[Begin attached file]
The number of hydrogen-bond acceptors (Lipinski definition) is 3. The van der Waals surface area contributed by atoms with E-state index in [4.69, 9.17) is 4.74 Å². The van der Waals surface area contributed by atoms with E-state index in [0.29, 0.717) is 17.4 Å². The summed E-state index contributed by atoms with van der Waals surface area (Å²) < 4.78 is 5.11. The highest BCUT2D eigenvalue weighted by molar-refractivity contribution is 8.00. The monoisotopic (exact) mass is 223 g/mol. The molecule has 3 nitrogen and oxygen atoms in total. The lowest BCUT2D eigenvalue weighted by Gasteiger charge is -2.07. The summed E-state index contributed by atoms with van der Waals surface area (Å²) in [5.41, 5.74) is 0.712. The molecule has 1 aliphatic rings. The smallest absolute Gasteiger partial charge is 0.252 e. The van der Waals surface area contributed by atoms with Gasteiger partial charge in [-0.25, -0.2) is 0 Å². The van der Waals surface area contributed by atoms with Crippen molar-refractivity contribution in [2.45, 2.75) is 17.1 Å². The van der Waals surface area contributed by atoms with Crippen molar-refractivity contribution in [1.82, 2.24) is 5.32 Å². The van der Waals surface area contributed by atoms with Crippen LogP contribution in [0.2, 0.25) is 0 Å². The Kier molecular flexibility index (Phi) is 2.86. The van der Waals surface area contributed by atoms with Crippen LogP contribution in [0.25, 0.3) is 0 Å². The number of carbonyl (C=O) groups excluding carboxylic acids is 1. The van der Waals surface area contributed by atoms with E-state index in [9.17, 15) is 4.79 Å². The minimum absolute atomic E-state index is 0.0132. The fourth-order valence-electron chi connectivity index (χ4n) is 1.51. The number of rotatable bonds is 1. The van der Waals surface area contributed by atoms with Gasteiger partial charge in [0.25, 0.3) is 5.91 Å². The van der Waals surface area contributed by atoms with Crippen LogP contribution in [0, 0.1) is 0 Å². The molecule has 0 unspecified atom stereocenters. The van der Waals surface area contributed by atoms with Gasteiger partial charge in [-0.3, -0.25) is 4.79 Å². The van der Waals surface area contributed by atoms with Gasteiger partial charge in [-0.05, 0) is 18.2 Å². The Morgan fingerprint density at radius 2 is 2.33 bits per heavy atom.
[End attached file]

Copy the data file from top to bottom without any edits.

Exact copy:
The number of hydrogen-bond acceptors (Lipinski definition) is 3. The van der Waals surface area contributed by atoms with E-state index in [4.69, 9.17) is 4.74 Å². The van der Waals surface area contributed by atoms with E-state index in [0.29, 0.717) is 17.4 Å². The summed E-state index contributed by atoms with van der Waals surface area (Å²) < 4.78 is 5.11. The highest BCUT2D eigenvalue weighted by molar-refractivity contribution is 8.00. The monoisotopic (exact) mass is 223 g/mol. The molecule has 3 nitrogen and oxygen atoms in total. The lowest BCUT2D eigenvalue weighted by Gasteiger charge is -2.07. The summed E-state index contributed by atoms with van der Waals surface area (Å²) in [5.41, 5.74) is 0.712. The molecule has 1 aliphatic rings. The smallest absolute Gasteiger partial charge is 0.252 e. The van der Waals surface area contributed by atoms with Gasteiger partial charge in [-0.25, -0.2) is 0 Å². The van der Waals surface area contributed by atoms with Crippen molar-refractivity contribution in [2.45, 2.75) is 17.1 Å². The van der Waals surface area contributed by atoms with Crippen molar-refractivity contribution in [1.82, 2.24) is 5.32 Å². The van der Waals surface area contributed by atoms with Crippen LogP contribution in [0.2, 0.25) is 0 Å². The Kier molecular flexibility index (Phi) is 2.86. The van der Waals surface area contributed by atoms with Crippen LogP contribution in [0.25, 0.3) is 0 Å². The number of carbonyl (C=O) groups excluding carboxylic acids is 1. The van der Waals surface area contributed by atoms with E-state index in [9.17, 15) is 4.79 Å². The minimum absolute atomic E-state index is 0.0132. The fourth-order valence-electron chi connectivity index (χ4n) is 1.51. The number of rotatable bonds is 1. The van der Waals surface area contributed by atoms with Gasteiger partial charge in [0.25, 0.3) is 5.91 Å². The van der Waals surface area contributed by atoms with Crippen LogP contribution in [0, 0.1) is 0 Å². The molecule has 0 unspecified atom stereocenters. The van der Waals surface area contributed by atoms with Gasteiger partial charge in [-0.3, -0.25) is 4.79 Å². The van der Waals surface area contributed by atoms with Gasteiger partial charge in [-0.05, 0) is 18.2 Å². The Morgan fingerprint density at radius 2 is 2.33 bits per heavy atom.